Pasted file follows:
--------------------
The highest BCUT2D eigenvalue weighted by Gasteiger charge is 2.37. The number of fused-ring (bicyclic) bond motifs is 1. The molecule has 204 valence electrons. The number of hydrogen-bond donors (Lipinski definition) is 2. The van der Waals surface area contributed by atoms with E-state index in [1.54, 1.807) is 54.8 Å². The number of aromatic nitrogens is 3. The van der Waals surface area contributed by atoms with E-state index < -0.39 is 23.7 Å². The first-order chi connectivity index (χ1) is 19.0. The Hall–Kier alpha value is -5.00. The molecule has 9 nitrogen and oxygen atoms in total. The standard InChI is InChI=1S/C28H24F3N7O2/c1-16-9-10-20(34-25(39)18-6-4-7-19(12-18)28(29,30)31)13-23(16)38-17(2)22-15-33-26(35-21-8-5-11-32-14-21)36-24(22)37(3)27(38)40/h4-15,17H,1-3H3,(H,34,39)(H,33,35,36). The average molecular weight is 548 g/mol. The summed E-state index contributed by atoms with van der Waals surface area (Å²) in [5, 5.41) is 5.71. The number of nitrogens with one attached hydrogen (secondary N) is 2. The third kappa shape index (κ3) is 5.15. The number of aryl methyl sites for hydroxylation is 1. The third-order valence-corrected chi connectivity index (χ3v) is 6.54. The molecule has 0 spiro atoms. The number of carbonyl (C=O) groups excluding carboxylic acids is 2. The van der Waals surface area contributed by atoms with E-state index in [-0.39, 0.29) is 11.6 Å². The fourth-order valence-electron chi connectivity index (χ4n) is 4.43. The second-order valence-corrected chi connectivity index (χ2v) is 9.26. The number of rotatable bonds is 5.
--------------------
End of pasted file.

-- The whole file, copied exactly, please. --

The highest BCUT2D eigenvalue weighted by Gasteiger charge is 2.37. The number of fused-ring (bicyclic) bond motifs is 1. The molecule has 204 valence electrons. The number of hydrogen-bond donors (Lipinski definition) is 2. The van der Waals surface area contributed by atoms with E-state index in [1.54, 1.807) is 54.8 Å². The number of aromatic nitrogens is 3. The van der Waals surface area contributed by atoms with E-state index < -0.39 is 23.7 Å². The first-order chi connectivity index (χ1) is 19.0. The Hall–Kier alpha value is -5.00. The molecule has 9 nitrogen and oxygen atoms in total. The standard InChI is InChI=1S/C28H24F3N7O2/c1-16-9-10-20(34-25(39)18-6-4-7-19(12-18)28(29,30)31)13-23(16)38-17(2)22-15-33-26(35-21-8-5-11-32-14-21)36-24(22)37(3)27(38)40/h4-15,17H,1-3H3,(H,34,39)(H,33,35,36). The average molecular weight is 548 g/mol. The summed E-state index contributed by atoms with van der Waals surface area (Å²) in [5, 5.41) is 5.71. The number of nitrogens with one attached hydrogen (secondary N) is 2. The third kappa shape index (κ3) is 5.15. The number of aryl methyl sites for hydroxylation is 1. The third-order valence-corrected chi connectivity index (χ3v) is 6.54. The molecule has 0 spiro atoms. The number of carbonyl (C=O) groups excluding carboxylic acids is 2. The van der Waals surface area contributed by atoms with E-state index in [-0.39, 0.29) is 11.6 Å². The fourth-order valence-electron chi connectivity index (χ4n) is 4.43. The second-order valence-corrected chi connectivity index (χ2v) is 9.26. The number of rotatable bonds is 5.